Mike Kish, principal who lives the gospel everyday, to retire

When Mike Kish first entered the doors of Immaculate Conception School (ICS) in Columbia, he was a young student starting first grade. The year was 1955. In 1971, he entered the doors of ICS as an eighth-grade teacher. Four years later, he became the school’s principal. On July 1, 2021, after 50 years serving the Catholic Diocese of Belleville and the students, families and staff, Mike Kish will retire as principal of Immaculate Conception School. “I wanted to create a school I would want to attend. Actually, a school where Joseph and Mary would want to send Jesus,” Kish says, reflecting on his long career at ICS.

Parishes will celebrate Year of St. Joseph in many ways

With the Apostolic Letter, Patris corde (“With a Father’s Heart”), Pope Francis recalls the 150th anniversary of the declaration of St. Joseph as Patron of the Universal Church. To mark the occasion, the Holy Father has proclaimed a “Year of St. Joseph” from December 8, 2020, to December 8, 2021. The pope wrote Patris corde, according to an article from Vatican News, against the backdrop of the COVID-19 pandemic, which, he says, has helped us see more clearly the importance of “ordinary” people who, though far from the limelight, exercise patience and offer hope every day.

A Dangerous Hour for the United States

Prayer and a greater effort to listen to God’s voice must be the Catholic response to “the completely unthinkable events that have overshadowed the end of one presidency and challenged the beginning of another,” retired Bishop Edward K. Braxton of Belleville, Illinois, said at a Jan. 17 Mass at Blessed Sacrament Church in Belleville. Calling the present moment in the United States a “dangerous hour,” Bishop Braxton said God may be “urging us to think more and learn more about the causes of the political turmoil swirling around us.” “Could it be that, if we listen, God is calling us to be more responsible citizens by opening our minds to learn more about the many different and opposing factions that are causing such divisions in our country?” he asked.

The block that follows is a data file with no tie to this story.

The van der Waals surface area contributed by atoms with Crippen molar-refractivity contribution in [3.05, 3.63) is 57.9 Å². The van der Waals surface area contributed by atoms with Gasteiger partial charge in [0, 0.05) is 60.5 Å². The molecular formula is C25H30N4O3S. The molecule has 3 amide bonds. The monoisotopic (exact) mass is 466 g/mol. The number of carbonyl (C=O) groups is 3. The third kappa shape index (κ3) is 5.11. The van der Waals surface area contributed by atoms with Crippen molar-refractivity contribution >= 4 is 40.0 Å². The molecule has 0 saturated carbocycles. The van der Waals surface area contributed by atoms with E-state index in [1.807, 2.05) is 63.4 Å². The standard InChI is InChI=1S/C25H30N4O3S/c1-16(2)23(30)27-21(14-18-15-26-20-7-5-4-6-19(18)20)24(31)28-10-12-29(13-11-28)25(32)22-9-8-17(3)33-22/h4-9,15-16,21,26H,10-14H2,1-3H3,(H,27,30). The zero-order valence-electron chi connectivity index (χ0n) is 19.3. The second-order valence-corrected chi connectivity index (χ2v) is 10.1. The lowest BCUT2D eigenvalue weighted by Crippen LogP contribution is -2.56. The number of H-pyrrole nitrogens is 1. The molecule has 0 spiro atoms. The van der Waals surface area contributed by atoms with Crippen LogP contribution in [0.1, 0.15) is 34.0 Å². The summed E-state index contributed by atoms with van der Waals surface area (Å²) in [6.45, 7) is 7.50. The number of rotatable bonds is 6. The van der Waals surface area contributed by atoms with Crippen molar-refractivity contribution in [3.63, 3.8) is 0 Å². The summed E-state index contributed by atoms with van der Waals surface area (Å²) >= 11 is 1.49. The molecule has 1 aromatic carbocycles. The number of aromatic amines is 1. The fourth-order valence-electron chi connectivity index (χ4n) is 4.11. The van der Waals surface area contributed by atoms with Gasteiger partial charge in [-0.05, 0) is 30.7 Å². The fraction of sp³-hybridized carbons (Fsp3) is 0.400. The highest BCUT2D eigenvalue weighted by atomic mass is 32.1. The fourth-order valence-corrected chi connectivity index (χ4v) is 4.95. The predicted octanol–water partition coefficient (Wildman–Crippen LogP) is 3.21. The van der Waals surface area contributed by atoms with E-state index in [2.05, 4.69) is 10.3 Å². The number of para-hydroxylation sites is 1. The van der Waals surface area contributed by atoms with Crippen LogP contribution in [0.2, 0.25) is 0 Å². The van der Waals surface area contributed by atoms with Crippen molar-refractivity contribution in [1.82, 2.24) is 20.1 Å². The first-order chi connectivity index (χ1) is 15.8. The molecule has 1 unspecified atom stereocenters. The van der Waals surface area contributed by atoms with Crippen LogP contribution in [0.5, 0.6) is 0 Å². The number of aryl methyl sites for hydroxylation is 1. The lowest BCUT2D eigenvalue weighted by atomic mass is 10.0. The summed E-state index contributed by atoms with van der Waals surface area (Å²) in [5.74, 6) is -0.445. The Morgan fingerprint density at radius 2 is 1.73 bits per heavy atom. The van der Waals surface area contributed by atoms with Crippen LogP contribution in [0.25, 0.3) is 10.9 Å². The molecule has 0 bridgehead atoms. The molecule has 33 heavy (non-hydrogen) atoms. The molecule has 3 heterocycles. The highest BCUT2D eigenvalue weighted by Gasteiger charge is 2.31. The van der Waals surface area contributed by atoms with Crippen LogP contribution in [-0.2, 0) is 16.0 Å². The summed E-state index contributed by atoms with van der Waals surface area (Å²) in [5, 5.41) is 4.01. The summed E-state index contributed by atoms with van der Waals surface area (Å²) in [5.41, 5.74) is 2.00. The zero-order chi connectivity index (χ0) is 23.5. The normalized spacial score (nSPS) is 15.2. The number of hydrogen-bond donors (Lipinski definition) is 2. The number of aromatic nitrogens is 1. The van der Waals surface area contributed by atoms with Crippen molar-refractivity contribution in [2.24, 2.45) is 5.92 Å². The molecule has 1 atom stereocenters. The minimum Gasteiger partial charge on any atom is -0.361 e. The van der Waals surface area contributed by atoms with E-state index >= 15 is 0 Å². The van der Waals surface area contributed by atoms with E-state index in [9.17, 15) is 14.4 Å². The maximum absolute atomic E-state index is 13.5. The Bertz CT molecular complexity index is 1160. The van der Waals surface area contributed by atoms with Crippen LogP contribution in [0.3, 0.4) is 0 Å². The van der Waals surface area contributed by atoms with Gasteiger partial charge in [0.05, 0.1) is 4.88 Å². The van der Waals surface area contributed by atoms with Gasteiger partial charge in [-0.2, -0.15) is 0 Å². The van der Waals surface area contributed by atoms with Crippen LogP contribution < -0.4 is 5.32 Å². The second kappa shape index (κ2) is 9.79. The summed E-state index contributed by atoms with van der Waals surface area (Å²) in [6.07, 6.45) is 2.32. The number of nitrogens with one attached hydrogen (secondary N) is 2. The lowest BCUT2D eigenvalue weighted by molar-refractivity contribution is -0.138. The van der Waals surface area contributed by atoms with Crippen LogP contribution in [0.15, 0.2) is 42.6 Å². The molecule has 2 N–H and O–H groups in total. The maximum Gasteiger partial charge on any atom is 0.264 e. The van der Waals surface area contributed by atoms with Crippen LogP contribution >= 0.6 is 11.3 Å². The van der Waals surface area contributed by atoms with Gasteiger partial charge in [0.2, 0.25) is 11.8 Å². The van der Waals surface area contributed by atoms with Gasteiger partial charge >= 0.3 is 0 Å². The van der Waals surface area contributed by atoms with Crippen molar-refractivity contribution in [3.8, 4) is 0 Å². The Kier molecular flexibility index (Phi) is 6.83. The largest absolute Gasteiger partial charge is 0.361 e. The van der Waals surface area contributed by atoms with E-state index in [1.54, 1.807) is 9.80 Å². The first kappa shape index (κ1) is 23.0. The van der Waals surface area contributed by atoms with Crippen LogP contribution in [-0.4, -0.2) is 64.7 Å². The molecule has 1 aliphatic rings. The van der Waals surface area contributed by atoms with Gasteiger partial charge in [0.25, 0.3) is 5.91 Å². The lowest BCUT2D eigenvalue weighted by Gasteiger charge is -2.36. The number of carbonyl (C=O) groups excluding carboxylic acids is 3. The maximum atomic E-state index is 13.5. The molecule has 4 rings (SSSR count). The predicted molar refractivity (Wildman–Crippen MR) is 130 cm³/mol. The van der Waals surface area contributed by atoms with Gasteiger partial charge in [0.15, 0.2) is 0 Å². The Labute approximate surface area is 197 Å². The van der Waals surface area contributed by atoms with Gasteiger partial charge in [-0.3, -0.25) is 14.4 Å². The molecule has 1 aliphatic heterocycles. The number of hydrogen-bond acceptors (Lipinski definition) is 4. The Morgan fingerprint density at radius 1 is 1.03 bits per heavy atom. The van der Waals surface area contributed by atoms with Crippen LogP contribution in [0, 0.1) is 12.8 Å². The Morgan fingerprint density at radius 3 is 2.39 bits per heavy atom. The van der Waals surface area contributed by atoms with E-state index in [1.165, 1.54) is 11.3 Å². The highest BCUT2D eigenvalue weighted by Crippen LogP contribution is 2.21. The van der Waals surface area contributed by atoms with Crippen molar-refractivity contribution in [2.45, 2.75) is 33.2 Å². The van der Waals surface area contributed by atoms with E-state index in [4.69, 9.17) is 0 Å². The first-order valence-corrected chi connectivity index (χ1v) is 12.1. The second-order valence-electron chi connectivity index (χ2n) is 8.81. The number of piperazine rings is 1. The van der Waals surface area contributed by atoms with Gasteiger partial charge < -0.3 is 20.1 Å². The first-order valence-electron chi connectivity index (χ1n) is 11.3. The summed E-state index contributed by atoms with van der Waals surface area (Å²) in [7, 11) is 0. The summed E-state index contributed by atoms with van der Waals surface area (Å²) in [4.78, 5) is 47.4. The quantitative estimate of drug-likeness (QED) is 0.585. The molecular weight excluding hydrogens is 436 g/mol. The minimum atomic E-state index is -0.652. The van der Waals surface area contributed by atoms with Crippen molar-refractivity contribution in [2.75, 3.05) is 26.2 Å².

Bishop McGovern reflects on his first six months as Bishop of Belleville

Bishop Michael McGovern celebrated six months as Bishop of Belleville on Jan. 22. The Messenger recently asked Bishop McGovern to reflect on the challenges and accomplishments during those six months. You were installed as the ninth bishop of Belleville on July 22, 2020, during a global pandemic. As a new bishop, I suppose leading a …

Through the spirit of Juan Diego, Mater Dei reaches out to Hispanics